Director: Milos Forman
Starring: Jan Vostrcil, Stanislav Holubec, Frantisek Svet
Duration: 71 min.
The story chronicles a firemen’s ball where nothing goes right—from a beauty pageant whose reluctant participants embarrass the organizers, to a lottery from which nearly all the prizes are pilfered.
The Firemen's Ball is a film directed by Milos Forman. It was his first color film and the last one he made in his home country before fleeing to The United States. It was also nominated for Best Foreign Language Film at the 41st Academy Awards, making it a remarkable fourth year in a row for an entry from Czechoslovakia to be honored.
Based on a real small town firemen's ball that Forman and screenwriters Ivan Passer and Jaroslav Papousek attended, and much like Forman's previous efforts, this is a hilarious comedy using non-professional actors based on brilliant satirical observations of human behavior.
The local fire department is throwing their annual ball where they decide to honor their 86 year old former chairman with a special gift. They also plan to hold a raffle and a beauty contest in which the winner will get to present the chairman with his gift.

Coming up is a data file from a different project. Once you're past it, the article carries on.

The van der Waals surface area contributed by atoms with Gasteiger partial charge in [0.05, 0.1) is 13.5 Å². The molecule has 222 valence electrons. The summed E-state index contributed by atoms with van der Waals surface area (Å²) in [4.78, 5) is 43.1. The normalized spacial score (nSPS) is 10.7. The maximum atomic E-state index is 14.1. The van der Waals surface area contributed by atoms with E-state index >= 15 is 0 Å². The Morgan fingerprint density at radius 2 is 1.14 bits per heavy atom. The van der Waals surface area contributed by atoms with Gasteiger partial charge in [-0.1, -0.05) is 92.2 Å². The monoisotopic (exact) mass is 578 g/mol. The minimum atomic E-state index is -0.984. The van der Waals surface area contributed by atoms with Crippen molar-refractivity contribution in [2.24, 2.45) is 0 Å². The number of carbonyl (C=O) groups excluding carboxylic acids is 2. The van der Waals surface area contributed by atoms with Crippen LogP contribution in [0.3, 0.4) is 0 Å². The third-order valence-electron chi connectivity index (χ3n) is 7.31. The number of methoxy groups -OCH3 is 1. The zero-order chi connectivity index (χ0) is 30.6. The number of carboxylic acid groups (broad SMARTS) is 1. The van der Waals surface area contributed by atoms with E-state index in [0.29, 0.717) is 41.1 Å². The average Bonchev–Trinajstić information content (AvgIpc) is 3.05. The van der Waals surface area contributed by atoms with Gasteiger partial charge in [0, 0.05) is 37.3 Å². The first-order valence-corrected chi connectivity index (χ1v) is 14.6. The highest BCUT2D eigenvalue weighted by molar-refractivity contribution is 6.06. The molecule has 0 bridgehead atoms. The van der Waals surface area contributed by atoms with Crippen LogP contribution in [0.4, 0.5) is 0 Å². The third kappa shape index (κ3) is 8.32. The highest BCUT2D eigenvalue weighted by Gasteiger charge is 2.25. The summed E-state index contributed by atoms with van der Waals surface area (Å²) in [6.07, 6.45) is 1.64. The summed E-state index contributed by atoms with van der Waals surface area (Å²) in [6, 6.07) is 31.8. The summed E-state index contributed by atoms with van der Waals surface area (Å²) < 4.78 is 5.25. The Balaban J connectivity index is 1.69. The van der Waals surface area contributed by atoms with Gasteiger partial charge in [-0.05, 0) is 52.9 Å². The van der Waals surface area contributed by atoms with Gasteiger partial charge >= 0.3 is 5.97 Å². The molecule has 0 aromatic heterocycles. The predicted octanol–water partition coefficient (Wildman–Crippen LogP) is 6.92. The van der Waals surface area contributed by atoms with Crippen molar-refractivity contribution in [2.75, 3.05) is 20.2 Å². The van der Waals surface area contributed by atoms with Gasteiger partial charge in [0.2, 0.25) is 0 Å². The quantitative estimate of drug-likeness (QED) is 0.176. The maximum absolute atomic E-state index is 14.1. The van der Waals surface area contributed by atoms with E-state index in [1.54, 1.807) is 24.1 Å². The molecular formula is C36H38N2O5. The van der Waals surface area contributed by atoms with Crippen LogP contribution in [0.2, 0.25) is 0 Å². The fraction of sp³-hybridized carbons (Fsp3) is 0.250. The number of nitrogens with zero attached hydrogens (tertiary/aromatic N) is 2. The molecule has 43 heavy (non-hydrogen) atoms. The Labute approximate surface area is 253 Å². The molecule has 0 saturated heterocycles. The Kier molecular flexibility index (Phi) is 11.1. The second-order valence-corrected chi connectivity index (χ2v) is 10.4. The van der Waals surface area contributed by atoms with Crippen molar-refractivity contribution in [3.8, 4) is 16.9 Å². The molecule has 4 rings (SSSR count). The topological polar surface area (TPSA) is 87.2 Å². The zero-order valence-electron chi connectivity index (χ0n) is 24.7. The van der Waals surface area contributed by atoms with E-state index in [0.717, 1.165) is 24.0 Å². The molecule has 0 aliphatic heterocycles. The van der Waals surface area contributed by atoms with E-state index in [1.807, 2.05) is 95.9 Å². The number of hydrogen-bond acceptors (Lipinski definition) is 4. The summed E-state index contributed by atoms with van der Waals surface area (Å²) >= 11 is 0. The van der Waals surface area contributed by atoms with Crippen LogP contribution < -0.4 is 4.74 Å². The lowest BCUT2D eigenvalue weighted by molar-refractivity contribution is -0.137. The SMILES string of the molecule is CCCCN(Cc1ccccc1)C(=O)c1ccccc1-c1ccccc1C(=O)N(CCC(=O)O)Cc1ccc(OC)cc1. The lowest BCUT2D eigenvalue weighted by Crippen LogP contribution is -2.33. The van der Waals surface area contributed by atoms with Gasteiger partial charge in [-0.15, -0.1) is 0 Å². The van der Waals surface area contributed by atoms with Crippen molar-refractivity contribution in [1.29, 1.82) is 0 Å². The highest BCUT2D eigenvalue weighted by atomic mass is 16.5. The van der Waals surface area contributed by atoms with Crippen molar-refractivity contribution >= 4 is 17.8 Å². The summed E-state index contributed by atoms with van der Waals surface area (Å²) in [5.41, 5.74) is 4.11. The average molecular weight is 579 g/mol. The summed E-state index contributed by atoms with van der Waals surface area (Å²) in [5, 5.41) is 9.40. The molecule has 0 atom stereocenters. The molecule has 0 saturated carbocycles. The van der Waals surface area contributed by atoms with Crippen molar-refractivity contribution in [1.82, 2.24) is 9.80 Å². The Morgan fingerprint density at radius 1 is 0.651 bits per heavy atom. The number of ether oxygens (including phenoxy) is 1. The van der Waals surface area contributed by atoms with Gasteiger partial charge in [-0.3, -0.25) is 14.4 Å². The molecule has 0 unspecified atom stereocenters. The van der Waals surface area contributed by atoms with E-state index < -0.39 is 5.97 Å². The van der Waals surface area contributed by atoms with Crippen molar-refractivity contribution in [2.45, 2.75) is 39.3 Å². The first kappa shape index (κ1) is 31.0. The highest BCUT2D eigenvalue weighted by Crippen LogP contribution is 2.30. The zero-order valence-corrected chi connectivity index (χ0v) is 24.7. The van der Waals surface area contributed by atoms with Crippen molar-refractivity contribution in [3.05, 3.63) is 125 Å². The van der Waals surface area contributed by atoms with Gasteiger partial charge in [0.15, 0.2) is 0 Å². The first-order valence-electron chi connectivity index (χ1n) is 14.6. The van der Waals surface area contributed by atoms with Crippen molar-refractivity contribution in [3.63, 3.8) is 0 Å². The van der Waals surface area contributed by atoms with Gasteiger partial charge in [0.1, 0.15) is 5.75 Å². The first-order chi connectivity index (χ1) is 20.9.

What follows is a series of events, plagued by disorganization, mishaps, and failure that progress from bad to outright tragic. The clumsy committee members bumble and stumble around the firehall, trying desperately to convince the town's slim pickings of eligible but reluctant females to enter the beauty pageant. All the while, the lottery prizes disappear one by one from the supposedly guarded prize table. Then a fire breaks out in a nearby home while the whole town is partying. It's all so sad that you have to laugh.
It lacks perhaps the same level of youthful zest and charm as seen in Loves of a Blonde or Black Peter, but it is still full of that wonderful Czech humor that translates so amazingly well; and cleverly biting insight that truly stands the test of time.
— Bonjour Tristesse